April's gain marks the fourth month out of five that the index has advanced.

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With a reading of 52.1, Gardner's Plastics Processors’ Business Index recovered from a lackluster April and showed growth for the fourth month out of the last five. Of those four months of growth, May grew at the second fastest rate.

After a flat April, new order activity recovered nicely in May. The rate of growth in production picked up significantly as well, hitting its second-fastest bump in the last five months. The same can be said for employment. Supplier deliveries lengthened more in May. Each of these four sub-indices contributed to the significant improvement in the Processors’ Business Index in May.

Another reason for the improvement in May is that the smallest facilities, those with fewer than 19 employees, showed growth for the first time since July 2012.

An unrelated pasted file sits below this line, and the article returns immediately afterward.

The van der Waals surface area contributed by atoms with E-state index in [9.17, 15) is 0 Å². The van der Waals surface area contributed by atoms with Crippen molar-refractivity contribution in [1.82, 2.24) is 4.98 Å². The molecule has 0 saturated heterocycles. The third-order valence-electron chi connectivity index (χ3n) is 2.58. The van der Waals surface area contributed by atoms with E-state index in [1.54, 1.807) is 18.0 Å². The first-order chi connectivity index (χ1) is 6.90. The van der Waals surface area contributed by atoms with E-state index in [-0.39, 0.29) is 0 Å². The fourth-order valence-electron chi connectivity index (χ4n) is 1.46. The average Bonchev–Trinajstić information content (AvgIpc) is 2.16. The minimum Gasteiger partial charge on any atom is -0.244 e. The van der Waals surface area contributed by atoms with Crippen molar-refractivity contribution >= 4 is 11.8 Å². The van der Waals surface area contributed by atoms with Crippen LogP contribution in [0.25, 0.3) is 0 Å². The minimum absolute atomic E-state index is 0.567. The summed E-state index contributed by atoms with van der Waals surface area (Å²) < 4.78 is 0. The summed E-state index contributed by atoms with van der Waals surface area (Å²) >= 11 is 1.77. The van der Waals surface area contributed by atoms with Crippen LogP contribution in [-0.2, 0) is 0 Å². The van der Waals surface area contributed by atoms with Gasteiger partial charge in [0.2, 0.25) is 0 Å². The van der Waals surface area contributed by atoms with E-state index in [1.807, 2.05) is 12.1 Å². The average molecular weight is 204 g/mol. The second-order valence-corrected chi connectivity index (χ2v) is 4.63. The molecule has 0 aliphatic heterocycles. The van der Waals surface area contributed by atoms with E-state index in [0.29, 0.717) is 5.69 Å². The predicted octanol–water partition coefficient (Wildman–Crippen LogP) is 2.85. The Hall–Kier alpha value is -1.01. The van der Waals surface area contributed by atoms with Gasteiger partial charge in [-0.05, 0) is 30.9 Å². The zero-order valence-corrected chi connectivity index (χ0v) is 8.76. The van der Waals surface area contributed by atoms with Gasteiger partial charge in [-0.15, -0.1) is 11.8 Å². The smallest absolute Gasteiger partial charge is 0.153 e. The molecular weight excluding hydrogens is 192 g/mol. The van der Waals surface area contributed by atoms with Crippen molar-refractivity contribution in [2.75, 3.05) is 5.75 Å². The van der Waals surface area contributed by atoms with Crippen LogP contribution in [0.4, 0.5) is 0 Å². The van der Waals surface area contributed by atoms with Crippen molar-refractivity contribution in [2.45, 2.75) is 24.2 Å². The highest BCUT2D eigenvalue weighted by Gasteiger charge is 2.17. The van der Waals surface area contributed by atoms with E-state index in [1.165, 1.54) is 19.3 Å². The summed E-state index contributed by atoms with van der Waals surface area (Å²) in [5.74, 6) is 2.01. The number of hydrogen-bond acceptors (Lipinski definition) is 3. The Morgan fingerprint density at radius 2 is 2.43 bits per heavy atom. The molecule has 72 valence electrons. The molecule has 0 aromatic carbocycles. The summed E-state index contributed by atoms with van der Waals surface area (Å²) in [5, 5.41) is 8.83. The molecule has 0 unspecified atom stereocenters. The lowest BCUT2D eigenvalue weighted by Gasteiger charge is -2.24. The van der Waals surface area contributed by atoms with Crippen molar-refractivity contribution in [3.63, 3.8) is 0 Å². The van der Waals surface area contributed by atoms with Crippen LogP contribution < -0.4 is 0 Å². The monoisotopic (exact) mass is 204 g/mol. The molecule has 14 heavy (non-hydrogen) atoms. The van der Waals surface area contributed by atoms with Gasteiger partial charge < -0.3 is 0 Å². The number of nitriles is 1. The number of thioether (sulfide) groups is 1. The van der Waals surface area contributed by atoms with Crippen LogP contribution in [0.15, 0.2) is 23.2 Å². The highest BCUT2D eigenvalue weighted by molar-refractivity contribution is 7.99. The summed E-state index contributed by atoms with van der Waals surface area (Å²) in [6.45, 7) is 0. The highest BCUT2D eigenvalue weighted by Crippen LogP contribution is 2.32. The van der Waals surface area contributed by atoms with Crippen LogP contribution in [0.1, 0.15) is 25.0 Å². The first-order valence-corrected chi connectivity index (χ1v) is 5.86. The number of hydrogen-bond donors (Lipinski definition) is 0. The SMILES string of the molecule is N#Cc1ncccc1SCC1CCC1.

However, two factors are combining to keep the overall index below the levels of the first half of 2012: backlogs and exports. Backlogs, in fact,  have contracted since May 2012, though they contracted at slower pace last month. (Index values under 50 indicate contraction; values over 50 indicate expansion.) Processors likely have more capacity this year because of their capital-equipment investments in 2012. So even with new orders increasing recently, processors are able to meet demand.

Exports continue to hold the overall index back, too. The dollar has been appreciating against world currencies for some time. This is putting pressure on exports. Further hurting exports is the weakness of most world economies.

Material prices continue to increase, but the good news for processors is that rate of increase was the second slowest in May over the last six months. Prices received by plastics processors for their products increased in May after decreasing in April. Processors also seemed to be more optimistic in May; future business expectations are at their second highest level since March 2012.

Both the New England and Pacific regions grew for the fourth consecutive month, with the strongest growth in New England.  The East North Central region has grown for four of the last five months, while the South Atlantic region has grown in three of the last four months. The Middle Atlantic region grew in May after contracting in the previous two months. The West North Central region contracted for the second month in a row.